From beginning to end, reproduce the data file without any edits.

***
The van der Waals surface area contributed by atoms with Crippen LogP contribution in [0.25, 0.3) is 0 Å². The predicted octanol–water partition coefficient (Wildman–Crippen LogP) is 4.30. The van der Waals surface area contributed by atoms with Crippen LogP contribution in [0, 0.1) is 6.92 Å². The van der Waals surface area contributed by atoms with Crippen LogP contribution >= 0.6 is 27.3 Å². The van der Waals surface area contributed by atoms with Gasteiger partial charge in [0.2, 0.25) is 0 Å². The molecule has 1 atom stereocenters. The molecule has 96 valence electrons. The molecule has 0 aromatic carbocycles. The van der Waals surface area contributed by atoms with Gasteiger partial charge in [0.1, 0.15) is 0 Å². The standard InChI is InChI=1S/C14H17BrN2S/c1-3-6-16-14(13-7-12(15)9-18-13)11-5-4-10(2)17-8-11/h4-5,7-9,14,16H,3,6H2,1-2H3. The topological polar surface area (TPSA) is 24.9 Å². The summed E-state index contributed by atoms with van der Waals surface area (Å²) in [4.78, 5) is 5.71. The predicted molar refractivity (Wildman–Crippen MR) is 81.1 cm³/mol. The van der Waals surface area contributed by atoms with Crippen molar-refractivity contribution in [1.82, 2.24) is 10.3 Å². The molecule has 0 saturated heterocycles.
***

The van der Waals surface area contributed by atoms with Crippen LogP contribution in [0.25, 0.3) is 0 Å². The predicted octanol–water partition coefficient (Wildman–Crippen LogP) is 4.30. The van der Waals surface area contributed by atoms with Crippen LogP contribution in [0, 0.1) is 6.92 Å². The van der Waals surface area contributed by atoms with Crippen LogP contribution >= 0.6 is 27.3 Å². The van der Waals surface area contributed by atoms with Gasteiger partial charge in [0.2, 0.25) is 0 Å². The molecule has 1 atom stereocenters. The molecule has 96 valence electrons. The molecule has 0 aromatic carbocycles. The van der Waals surface area contributed by atoms with Gasteiger partial charge in [0.1, 0.15) is 0 Å². The standard InChI is InChI=1S/C14H17BrN2S/c1-3-6-16-14(13-7-12(15)9-18-13)11-5-4-10(2)17-8-11/h4-5,7-9,14,16H,3,6H2,1-2H3. The topological polar surface area (TPSA) is 24.9 Å². The summed E-state index contributed by atoms with van der Waals surface area (Å²) in [4.78, 5) is 5.71. The predicted molar refractivity (Wildman–Crippen MR) is 81.1 cm³/mol. The van der Waals surface area contributed by atoms with Crippen molar-refractivity contribution in [1.82, 2.24) is 10.3 Å². The molecule has 0 saturated heterocycles.